Review: Fiction: Three Women by Marita Conlon-McKenna
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Published 26/02/2012 | 06:00
It's not very often that a fresh voice emerges from so-called chicklit, but Erin Harris has something to say and Marita Conlon-McKenna gives her heroine the time and space to say it in her absorbing new novel Three Women.
Erin is a happy and well-adjusted 26-year-old who has always known she was adopted, but now she wants to know more about the woman who gave birth to her all those years ago.
However, she knows only too well that there are three sides to the story -- her mother's, her own, and her biological mother's.
Marita Conlon-McKenna handles this story with exceptional grace and gives a rare insight into the secrets and lies that have surrounded Irish adoptions until very recently.
The author herself was adopted in Dublin in the late 1950s and that has certainly informed this book, but Three Women is not a personal account -- it is the work of a skilled writer who can get under the skin of her characters and bring them to full-blooded life.
Erin's adopted mother Nina always knew the day might come when her daughter would seek out her biological mother. Her blood runs cold when it finally arrives. Will she lose her daughter to a stranger?
Yet, the reader can empathise with that stranger, too. Kate Cassidy has never told her husband of 25 years about the little girl she had before she met him. How will he take it if he finds out that she has kept something so important from him?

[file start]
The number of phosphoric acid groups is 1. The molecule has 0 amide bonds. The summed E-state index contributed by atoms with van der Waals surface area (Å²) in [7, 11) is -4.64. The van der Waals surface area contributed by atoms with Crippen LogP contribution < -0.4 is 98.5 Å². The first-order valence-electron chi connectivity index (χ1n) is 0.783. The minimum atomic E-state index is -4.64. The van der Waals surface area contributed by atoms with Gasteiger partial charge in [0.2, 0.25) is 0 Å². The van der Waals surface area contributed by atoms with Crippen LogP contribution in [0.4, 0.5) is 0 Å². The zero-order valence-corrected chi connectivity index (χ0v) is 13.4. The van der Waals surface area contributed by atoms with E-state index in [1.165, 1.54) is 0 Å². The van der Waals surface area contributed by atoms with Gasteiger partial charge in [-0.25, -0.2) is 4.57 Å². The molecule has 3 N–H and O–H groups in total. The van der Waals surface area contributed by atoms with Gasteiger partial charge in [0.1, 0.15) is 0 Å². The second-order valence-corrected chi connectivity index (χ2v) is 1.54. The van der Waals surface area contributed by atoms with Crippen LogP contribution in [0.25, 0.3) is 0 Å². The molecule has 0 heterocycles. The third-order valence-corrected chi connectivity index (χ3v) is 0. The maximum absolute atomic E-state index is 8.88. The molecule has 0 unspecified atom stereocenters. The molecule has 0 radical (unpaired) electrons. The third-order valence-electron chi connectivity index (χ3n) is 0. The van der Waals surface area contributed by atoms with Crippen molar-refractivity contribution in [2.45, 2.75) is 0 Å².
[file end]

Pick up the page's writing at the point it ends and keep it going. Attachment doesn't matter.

But it is Erin, the girl with two mothers, who is most affecting.
The voice of the adopted child is often lost in the very real concerns for those who gave up children under a cloak of anonymity so many years ago, but here it rings out loud and clear.
Erin talks of the immense sense of rejection she feels, even though she was brought up by kind and loving parents. She describes the hollowness at her centre caused by so many unanswered questions.
In one deeply moving passage, she talks of her inexplicable shame and a feeling that she has done something wrong. Her character seems like the new kid on the block in Irish fiction and she's a very welcome addition.
But don't think that Three Women is a depressing story. In the hands of Marita Conlon-McKenna, who has already proven herself in adult fiction and is a bestselling writer of children's fiction, it reads like a good thriller. Will Erin meet her biological mother? Will her father's identity be revealed? Will the uncovered secret destroy everything?
That story in itself is enough to keep the pages turning but there is much more in this utterly contemporary book. It's packed full of humour, love and financial woes that charts Dublin better than any map.
Marita Conlon-McKenna on adoption -- see today's Weekend magazine